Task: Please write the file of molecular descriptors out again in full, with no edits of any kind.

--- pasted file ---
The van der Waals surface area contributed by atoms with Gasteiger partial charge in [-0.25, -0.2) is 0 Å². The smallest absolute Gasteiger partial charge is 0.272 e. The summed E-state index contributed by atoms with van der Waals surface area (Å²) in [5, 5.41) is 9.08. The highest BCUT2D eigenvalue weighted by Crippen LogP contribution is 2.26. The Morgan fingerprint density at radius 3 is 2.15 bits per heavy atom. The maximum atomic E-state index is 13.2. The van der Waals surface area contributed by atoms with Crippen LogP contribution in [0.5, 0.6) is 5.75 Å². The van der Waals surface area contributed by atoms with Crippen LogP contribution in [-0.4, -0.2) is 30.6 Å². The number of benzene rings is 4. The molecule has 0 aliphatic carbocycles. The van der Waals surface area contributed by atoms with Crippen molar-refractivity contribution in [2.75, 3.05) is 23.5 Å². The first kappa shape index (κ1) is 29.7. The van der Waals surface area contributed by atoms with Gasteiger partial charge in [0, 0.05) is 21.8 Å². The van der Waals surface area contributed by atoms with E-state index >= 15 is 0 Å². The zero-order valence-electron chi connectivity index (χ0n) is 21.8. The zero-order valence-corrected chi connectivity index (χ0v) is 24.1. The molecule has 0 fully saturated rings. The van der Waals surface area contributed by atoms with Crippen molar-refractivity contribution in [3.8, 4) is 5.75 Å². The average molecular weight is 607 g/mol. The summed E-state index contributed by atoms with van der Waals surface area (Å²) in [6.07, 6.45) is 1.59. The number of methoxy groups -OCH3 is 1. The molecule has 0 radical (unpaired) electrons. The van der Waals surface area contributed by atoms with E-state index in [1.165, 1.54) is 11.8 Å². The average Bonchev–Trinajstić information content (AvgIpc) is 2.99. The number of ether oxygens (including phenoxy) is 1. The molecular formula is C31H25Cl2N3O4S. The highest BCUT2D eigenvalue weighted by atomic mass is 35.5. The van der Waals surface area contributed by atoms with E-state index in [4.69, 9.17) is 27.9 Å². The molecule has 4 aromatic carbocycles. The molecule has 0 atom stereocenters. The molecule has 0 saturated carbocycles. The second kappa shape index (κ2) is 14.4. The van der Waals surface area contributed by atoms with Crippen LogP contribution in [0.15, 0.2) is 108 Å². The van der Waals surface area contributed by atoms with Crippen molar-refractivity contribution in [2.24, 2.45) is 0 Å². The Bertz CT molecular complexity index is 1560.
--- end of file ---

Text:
The van der Waals surface area contributed by atoms with Gasteiger partial charge in [-0.25, -0.2) is 0 Å². The smallest absolute Gasteiger partial charge is 0.272 e. The summed E-state index contributed by atoms with van der Waals surface area (Å²) in [5, 5.41) is 9.08. The highest BCUT2D eigenvalue weighted by Crippen LogP contribution is 2.26. The Morgan fingerprint density at radius 3 is 2.15 bits per heavy atom. The maximum atomic E-state index is 13.2. The van der Waals surface area contributed by atoms with Crippen LogP contribution in [0.5, 0.6) is 5.75 Å². The van der Waals surface area contributed by atoms with Crippen LogP contribution in [-0.4, -0.2) is 30.6 Å². The number of benzene rings is 4. The molecule has 0 aliphatic carbocycles. The van der Waals surface area contributed by atoms with Crippen molar-refractivity contribution in [2.75, 3.05) is 23.5 Å². The first kappa shape index (κ1) is 29.7. The van der Waals surface area contributed by atoms with Gasteiger partial charge in [0, 0.05) is 21.8 Å². The van der Waals surface area contributed by atoms with E-state index >= 15 is 0 Å². The zero-order valence-electron chi connectivity index (χ0n) is 21.8. The zero-order valence-corrected chi connectivity index (χ0v) is 24.1. The molecule has 0 fully saturated rings. The van der Waals surface area contributed by atoms with Crippen molar-refractivity contribution in [3.8, 4) is 5.75 Å². The average molecular weight is 607 g/mol. The summed E-state index contributed by atoms with van der Waals surface area (Å²) in [6.07, 6.45) is 1.59. The number of methoxy groups -OCH3 is 1. The molecule has 0 radical (unpaired) electrons. The van der Waals surface area contributed by atoms with E-state index in [1.165, 1.54) is 11.8 Å². The average Bonchev–Trinajstić information content (AvgIpc) is 2.99. The number of ether oxygens (including phenoxy) is 1. The molecular formula is C31H25Cl2N3O4S. The highest BCUT2D eigenvalue weighted by atomic mass is 35.5. The van der Waals surface area contributed by atoms with E-state index in [4.69, 9.17) is 27.9 Å². The molecule has 4 aromatic carbocycles. The molecule has 0 atom stereocenters. The molecule has 0 saturated carbocycles. The second kappa shape index (κ2) is 14.4. The van der Waals surface area contributed by atoms with Crippen LogP contribution in [0.15, 0.2) is 108 Å². The van der Waals surface area contributed by atoms with Crippen molar-refractivity contribution in [2.24, 2.45) is 0 Å². The Bertz CT molecular complexity index is 1560.